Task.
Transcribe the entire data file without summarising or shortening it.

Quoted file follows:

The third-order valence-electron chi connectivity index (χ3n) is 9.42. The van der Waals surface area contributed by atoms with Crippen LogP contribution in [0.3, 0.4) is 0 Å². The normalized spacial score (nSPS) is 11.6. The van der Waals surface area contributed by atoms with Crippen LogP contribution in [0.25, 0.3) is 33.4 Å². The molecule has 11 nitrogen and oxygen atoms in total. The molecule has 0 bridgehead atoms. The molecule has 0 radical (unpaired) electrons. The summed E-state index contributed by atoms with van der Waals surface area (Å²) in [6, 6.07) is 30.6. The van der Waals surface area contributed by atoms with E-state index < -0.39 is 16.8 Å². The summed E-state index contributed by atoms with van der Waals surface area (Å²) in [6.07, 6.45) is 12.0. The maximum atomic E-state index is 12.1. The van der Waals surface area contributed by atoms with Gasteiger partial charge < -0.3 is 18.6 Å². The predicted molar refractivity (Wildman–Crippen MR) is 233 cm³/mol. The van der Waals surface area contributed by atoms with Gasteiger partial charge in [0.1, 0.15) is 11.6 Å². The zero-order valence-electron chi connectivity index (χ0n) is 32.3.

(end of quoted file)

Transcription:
The third-order valence-electron chi connectivity index (χ3n) is 9.42. The van der Waals surface area contributed by atoms with Crippen LogP contribution in [0.3, 0.4) is 0 Å². The normalized spacial score (nSPS) is 11.6. The van der Waals surface area contributed by atoms with Crippen LogP contribution in [0.25, 0.3) is 33.4 Å². The molecule has 11 nitrogen and oxygen atoms in total. The molecule has 0 bridgehead atoms. The molecule has 0 radical (unpaired) electrons. The summed E-state index contributed by atoms with van der Waals surface area (Å²) in [6, 6.07) is 30.6. The van der Waals surface area contributed by atoms with E-state index < -0.39 is 16.8 Å². The summed E-state index contributed by atoms with van der Waals surface area (Å²) in [6.07, 6.45) is 12.0. The maximum atomic E-state index is 12.1. The van der Waals surface area contributed by atoms with Gasteiger partial charge < -0.3 is 18.6 Å². The predicted molar refractivity (Wildman–Crippen MR) is 233 cm³/mol. The van der Waals surface area contributed by atoms with Gasteiger partial charge in [0.1, 0.15) is 11.6 Å². The zero-order valence-electron chi connectivity index (χ0n) is 32.3.